Determining rangatiratanga, Filma Anne Phillips

Maori and the State: Crown-Maori Relations in New Zealand/Aotearoa, 1950-2000
Richard S Hill
Victoria University Press, $92.99,
ISBN 9780864736116


Aotearoa/New Zealand 1950-2000 now seems like a foreign country. Of course it isn’t an unfamiliar country, in part because the struggle between Maori and the state has continued, admittedly in different ways, undiminished. Richard S Hill, the author of this study of state policies and institutions, is the Professor of New Zealand Studies at Victoria University of Wellington’s Stout Research Centre. Hill is not only scholarly but also brave, because the story of that struggle is complex, controversial and harsh. It does not make easy reading.

An important principle in this book is the concept of rangatiratanga which the author interprets as “autonomy”. One of the stated aims in the book is to explore the complex organisational expressions of rangatiratanga/autonomy. The concept itself is intricate, and rangatiratanga might be regarded as a highly-charged term, depending where and in what context it is used. It is more usually translated as “self-determination”, but that distinction might have resulted in a different book. More importantly, rangatiratanga was often used as an empowering call for collective action and protest about state policies. Here the extensive discussion of rangatiratanga veers towards its most conservative interpretation, arguing that rangatiratanga in its organisational sense seldom implies unlimited power. Absent is any detailed discussion of the application of rangatiratanga today as compared with its usage in the Treaty of Waitangi. There is enormous merit in the historical examination of the concept in more recent times, and this book analyses the quest for rangatiratanga and the Crown’s responses 1950-2000.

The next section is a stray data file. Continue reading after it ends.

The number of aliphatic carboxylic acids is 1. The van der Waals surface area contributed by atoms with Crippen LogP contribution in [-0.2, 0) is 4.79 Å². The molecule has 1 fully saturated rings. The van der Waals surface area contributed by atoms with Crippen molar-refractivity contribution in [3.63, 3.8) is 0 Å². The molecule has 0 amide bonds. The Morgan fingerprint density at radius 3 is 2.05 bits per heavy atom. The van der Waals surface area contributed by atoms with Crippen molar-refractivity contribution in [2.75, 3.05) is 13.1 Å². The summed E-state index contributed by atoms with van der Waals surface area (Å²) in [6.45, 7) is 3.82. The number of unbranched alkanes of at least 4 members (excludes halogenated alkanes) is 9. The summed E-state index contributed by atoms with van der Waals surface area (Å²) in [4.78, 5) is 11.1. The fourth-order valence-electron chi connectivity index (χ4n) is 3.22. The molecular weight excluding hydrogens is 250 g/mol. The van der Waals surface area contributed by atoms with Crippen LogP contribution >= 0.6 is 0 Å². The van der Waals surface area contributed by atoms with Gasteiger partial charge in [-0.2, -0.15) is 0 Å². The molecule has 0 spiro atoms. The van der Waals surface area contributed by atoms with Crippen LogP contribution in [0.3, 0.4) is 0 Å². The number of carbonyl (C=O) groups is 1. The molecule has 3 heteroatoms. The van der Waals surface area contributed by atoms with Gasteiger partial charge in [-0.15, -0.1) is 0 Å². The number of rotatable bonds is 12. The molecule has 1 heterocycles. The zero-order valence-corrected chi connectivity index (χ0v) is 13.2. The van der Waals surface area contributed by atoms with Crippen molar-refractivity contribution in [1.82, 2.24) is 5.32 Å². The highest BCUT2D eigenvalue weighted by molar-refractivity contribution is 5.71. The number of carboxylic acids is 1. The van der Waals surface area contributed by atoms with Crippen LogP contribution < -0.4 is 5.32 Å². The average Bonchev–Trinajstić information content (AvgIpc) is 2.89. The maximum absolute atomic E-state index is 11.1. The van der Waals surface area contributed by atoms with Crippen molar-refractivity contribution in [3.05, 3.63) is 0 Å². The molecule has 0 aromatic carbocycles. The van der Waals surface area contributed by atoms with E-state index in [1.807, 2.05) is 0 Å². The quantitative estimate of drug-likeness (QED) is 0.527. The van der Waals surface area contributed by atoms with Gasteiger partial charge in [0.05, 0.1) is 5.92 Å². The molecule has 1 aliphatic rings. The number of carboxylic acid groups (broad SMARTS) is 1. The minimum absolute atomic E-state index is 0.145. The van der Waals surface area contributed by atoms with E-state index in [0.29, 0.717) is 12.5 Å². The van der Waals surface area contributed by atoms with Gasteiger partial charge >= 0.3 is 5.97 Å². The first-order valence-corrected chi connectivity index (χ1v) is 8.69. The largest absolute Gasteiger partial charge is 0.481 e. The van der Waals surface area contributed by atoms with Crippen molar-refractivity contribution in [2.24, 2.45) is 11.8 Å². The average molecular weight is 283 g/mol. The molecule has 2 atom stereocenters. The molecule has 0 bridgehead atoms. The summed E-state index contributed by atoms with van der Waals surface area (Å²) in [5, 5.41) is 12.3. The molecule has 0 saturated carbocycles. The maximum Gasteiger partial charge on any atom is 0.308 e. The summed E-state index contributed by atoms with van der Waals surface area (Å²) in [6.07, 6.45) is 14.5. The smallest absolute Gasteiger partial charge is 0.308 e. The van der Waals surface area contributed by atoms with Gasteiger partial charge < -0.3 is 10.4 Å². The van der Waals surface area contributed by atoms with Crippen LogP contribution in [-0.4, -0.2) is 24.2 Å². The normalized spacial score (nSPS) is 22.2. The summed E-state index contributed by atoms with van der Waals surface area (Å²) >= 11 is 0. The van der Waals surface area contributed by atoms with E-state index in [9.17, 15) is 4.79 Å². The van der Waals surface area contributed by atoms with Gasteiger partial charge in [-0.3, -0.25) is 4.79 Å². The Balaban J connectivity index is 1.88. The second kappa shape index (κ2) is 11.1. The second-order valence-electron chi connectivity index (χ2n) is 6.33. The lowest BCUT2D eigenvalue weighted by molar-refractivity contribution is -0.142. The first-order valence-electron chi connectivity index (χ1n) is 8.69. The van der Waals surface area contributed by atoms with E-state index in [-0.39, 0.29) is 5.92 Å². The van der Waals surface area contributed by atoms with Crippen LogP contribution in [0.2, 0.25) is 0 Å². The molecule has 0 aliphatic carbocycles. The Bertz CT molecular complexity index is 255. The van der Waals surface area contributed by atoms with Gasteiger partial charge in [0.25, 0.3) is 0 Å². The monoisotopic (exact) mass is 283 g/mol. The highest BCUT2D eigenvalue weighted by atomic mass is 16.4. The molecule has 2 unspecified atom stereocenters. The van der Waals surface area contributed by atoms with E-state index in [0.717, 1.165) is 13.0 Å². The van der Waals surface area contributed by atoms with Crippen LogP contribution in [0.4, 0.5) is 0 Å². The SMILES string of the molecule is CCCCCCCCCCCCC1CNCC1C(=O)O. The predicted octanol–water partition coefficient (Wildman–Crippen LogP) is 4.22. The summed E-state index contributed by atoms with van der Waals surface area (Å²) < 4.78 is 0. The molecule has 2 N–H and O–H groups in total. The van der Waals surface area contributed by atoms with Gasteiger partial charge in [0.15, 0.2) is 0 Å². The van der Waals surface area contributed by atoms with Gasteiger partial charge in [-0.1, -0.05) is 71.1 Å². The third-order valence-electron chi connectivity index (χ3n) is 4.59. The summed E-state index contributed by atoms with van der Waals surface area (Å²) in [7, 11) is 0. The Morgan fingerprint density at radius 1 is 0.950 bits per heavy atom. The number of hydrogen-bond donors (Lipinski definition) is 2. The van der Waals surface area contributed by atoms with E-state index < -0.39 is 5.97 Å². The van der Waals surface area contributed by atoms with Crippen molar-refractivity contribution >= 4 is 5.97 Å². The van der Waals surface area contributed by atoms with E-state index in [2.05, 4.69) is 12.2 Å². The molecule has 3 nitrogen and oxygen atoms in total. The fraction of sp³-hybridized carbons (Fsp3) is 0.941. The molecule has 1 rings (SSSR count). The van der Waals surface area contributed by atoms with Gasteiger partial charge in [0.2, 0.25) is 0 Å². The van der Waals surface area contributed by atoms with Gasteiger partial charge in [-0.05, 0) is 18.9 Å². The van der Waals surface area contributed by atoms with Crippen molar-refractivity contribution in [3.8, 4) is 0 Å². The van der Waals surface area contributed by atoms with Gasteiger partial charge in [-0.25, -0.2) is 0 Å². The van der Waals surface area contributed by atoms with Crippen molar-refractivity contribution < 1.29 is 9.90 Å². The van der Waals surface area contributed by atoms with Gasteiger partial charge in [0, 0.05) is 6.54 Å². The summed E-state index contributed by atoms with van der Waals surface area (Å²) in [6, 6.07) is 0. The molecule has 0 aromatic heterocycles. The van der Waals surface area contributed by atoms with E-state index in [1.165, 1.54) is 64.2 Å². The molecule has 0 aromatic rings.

Without question the subject is controversial, and the author strives for balance and analysis, occasionally at the expense of clarity. What does he think? Does he support Maori in their struggle or does he support the Crown? It is difficult for the reader to be certain, possibly because the binary oppositions such as the Crown and Maori, Pakeha and Maori, autonomy and assimilation constantly jump up and assert themselves.

The result tends to suffocate analysis and critique about the indigenous people of this country. It also hides the enormous achievements Maori made when they first responded to the call for rangatiratanga. One example in the book is the quotation from the brilliant strategist, leader and intellectual from Ngai Tahu, Tipene O’Regan. He defined rangatiratanga as “iwi in control of themselves and their assets in their own rohe”. The authorial voice intervenes and undermines this powerful statement. Hill observes, “Many agree with this perspective, whether or not they accept the argument that iwi were reinvented or boosted in the 1980s in ways which suited the Crown and/or capitalism.” Is the author being critical of the economic success of Ngai Tahu? Or, alternatively, is he supportive of the tribe’s enormous achievements? More analysis of the historical context of O’Regan’s statement might have modified this analysis. The Ngai Tahu journey towards prosperity was a calculated strategy over several years.